Paraguayan President Mario Abdo Benitez on Thursday urged Israel to reconsider the closing of its embassy in Asuncion, calling it an “exaggerated” response to the South American country’s decision to move its embassy back to Tel Aviv.
The diplomatic dispute began in May when outgoing President Horacio Cartes authorized moving the Paraguayan Embassy in Israel from Tel Aviv to Jerusalem, as the United States and Guatemala had already done.
The move pleased Israel and Washington but infuriated the Palestinians and their supporters.
Abdo Benitez, who won Paraguay’s election in April but had yet to take office when Cartes announced the move in one of his final acts as president, had said he would review the decision. On Wednesday, he said he would reverse it and move the embassy back to Tel Aviv, a decision applauded by Palestinian leaders.
Prime Minister Benjamin Netanyahu immediately ordered the closure of the Israeli Embassy in Asuncion.
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“I regret Israel’s decision. The reaction of closing the embassy was a little exaggerated and we urge authorities to reconsider it,” Abdo Benitez said at a news conference in Itapua, 273 miles (440 kilometers) south of Asuncion.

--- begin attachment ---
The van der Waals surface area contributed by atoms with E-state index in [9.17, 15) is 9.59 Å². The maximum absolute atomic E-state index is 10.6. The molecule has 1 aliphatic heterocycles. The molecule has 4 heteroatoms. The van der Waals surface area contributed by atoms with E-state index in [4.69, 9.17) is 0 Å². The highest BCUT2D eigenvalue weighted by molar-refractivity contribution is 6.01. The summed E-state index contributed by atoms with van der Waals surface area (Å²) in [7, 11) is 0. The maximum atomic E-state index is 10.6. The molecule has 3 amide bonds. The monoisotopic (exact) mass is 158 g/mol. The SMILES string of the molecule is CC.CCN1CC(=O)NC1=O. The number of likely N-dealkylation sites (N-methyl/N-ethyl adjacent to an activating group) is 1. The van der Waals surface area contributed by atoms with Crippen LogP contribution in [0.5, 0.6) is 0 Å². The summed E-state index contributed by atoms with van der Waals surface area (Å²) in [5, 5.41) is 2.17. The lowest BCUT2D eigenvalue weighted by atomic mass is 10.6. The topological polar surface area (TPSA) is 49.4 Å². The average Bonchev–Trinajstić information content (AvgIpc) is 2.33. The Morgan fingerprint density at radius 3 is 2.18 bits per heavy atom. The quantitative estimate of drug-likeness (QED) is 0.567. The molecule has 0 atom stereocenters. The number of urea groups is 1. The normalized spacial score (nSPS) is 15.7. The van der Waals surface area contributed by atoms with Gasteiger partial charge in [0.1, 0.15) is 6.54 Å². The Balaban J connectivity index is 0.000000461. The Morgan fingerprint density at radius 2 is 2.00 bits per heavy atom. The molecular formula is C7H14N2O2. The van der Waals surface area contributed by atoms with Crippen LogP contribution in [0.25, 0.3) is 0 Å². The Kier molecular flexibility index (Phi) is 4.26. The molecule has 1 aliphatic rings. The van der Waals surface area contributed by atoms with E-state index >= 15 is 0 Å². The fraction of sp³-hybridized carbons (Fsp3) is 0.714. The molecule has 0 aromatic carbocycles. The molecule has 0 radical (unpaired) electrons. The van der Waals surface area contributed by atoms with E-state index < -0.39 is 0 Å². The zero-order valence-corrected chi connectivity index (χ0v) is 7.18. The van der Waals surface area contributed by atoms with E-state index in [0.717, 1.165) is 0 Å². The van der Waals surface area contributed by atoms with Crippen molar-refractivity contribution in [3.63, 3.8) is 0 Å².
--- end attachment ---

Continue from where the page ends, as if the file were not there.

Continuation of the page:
He said Paraguay would “stick to international law and the United Nations’ resolution that still considers it a territory in conflict” between Israel and the Palestinians.
U.S. Vice President Mike Pence spoke with Abdo Benitez on Wednesday and “strongly encouraged” the Paraguayan leader to follow through with its previous commitment to move the embassy to Jerusalem, according to a White House statement.
Cartes’ decision to move the embassy to Jerusalem had been criticized within Paraguay.
The Palestinians want Jerusalem’s eastern sector as the capital of their hoped-for state, while Israel sees the entire city as its eternal, undivided capital. Israel captured east Jerusalem in the 1967 Mideast war along with the Gaza Strip and the West Bank, territories the Palestinians want for their future state.
Most countries have maintained their embassies in Tel Aviv so as to not prejudge the outcome of peace talks between Israel and the Palestinians.